Whether it’s diet, exercise or air pollution, researchers are constantly investigating lifestyle and environmental factors that may play a role in the progression or prevention of dementia. In recent years, some attention has been paid to lithium found in drinking water as a potential agent in preventing dementia. Now, there’s yet another study examining lithium–which is also used as a medication to treat certain psychiatric disorders–and its potential in battling Alzheimer’s disease.
Lithium is currently used in a clinical setting to lower abnormal activity in the brain, particularly in mood disorders like bipolar disorder. It’s also sometimes prescribed for depression, schizophrenia, impulse control disorders and other mental illnesses.
Researchers from McGill University in Canada honed in on a very small dose of the drug that may hold some benefits in treating neurodegeneration in the brain. When lithium was given in doses 400 times lower than what is currently being prescribed for mental illnesses, it showed promise in slowing down beta-amyloid plaques in the brain — considered to be one of the main drivers of Alzheimer’s.
Microdoses of Lithium in Alzheimer’s Rats
The researchers, led by Dr. Claudio Cuello at the Department of Pharmacology and Therapeutics at McGill, initially gave rats a dose of lithium proportionate to clinical doses given to patients with mood disorders like bipolar disorder. This didn’t work, however, as such a high dose ended up causing a lot of adverse side effects.
They decided to reduce the dose and applied it to a rat transgenic model containing human proteins that were mutated to resemble the triggers of Alzheimer’s disease. The rats developed Alzheimer’s features, such as beta-amyloid accumulation in the brain, as well as cognitive decline. This time, the researchers reported more promising results.
“Microdoses of lithium at concentrations hundreds of times lower than applied in the clinic for mood disorders were administered at early amyloid pathology stages in the Alzheimer’s-like transgenic rat,” Cuello said in a news release.
“These results were remarkably positive… and they stimulated us to continue working with this approach on a more advanced pathology,” he continued.
The researchers then chose to test this smaller lithium dose on the transgenic rat model again, this time with the rats showing more advanced stages of Alzheimer’s pathology. According to the researchers, lithium showed benefits in reducing pathology and even improving cognitive health at a much later stage as well.
“From a practical point of view, our findings show that microdoses of lithium in formulations such as the one we used, which facilitates passage to the brain through the brain-blood barrier while minimizing levels of lithium in the blood, sparing individuals from adverse effects, should find immediate therapeutic applications,” Cuello said.
Breaking Down the Evidence
But the reported findings don’t necessarily mean lithium will be a proven pathway to Alzheimer’s treatment. It was done in a rat model, and the results would need to be replicated in humans in order to show true potential.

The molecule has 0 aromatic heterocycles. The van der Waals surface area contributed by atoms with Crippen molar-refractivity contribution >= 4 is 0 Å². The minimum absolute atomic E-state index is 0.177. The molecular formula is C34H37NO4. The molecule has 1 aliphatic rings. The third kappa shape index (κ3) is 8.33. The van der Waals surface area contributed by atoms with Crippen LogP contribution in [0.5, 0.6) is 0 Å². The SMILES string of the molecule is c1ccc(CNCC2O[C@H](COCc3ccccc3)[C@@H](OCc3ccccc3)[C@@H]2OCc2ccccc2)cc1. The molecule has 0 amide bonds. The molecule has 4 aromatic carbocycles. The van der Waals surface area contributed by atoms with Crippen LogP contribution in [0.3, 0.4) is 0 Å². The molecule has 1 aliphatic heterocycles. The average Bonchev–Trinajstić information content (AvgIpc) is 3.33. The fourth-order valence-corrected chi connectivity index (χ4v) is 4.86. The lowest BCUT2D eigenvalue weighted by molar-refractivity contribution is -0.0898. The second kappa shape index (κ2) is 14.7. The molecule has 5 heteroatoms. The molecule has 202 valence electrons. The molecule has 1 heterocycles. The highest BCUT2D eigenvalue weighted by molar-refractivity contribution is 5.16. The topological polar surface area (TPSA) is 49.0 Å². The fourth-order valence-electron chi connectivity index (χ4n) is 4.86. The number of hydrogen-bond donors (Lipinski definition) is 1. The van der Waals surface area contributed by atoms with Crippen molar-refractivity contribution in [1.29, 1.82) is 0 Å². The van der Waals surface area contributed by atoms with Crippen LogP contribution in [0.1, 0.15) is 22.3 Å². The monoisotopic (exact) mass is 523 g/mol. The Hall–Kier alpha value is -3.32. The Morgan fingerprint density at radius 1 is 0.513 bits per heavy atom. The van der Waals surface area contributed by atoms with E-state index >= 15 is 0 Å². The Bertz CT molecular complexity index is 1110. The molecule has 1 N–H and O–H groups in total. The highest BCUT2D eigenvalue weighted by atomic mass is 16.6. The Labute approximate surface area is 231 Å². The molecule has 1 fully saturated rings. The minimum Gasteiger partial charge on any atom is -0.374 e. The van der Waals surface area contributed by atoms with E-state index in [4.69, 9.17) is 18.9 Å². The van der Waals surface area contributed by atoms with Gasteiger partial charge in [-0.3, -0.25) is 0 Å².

And given the Alzheimer’s research field as a whole in the last decade, promising study results don’t necessarily lead to drugs, treatments or cures. While Biogen’s aducanumab, which targets beta-amyloid in the brain, was resurrected earlier this year and is being tested again in clinical trials, the research on Alzheimer’s and dementia has largely led to dead-ends, cancelled trials and drugs–and frustration among both patients and scientists.
In short, in order for lithium to be considered a viable future option in treating the disease, it has a long way to go.
Past studies have examined lithium’s potential for cognitive health. In 2017, a study found that drinking water containing tiny amounts of natural lithium–sprouting from mineral springs and rocks–could possibly slow down the mortality rate among Alzheimer’s patients. In that study, counties that had tap water containing lithium also happened to be correlated with lower increases in Alzheimer’s mortality over time. However, this was a correlation and not causation, and would need to be studied further.
“There’s so much more research we have to do before policymakers look at the evidence and say, OK, let’s start supplementing tap water with lithium just like we do in some municipalities with fluoride to prevent tooth decay,” Val Fajardo, the author of that study and assistant professor at Brock University, previously said in a news release.
Though those studies showed promise, other researchers have argued against the lithium and reduced Alzheimer’s risk link. In a May 2018 study published in JAMA Psychiatry and conducted by William Parker at the University of Chicago, researchers found “no significant association between groundwater lithium exposure and risk of bipolar disorder or dementia after adjustment for county-level demographics and health care resource.”
After controlling for factors like age, ethnicity and health care access, the association between lithium and lowered dementia didn’t prove strong enough, they argued.
Still, Cuello believes that his results, which refined a dose of lithium in drug form to fight cognitive decline and amyloid buildup in the brain, should be a therapeutic pathway to investigate further.
“While it is unlikely that any medication will revert the irreversible brain damage at the clinical stages of Alzheimer’s,” Cuello said, “it is very likely that a treatment with microdoses of encapsulated lithium should have tangible beneficial effects at early, preclinical stages of the disease.”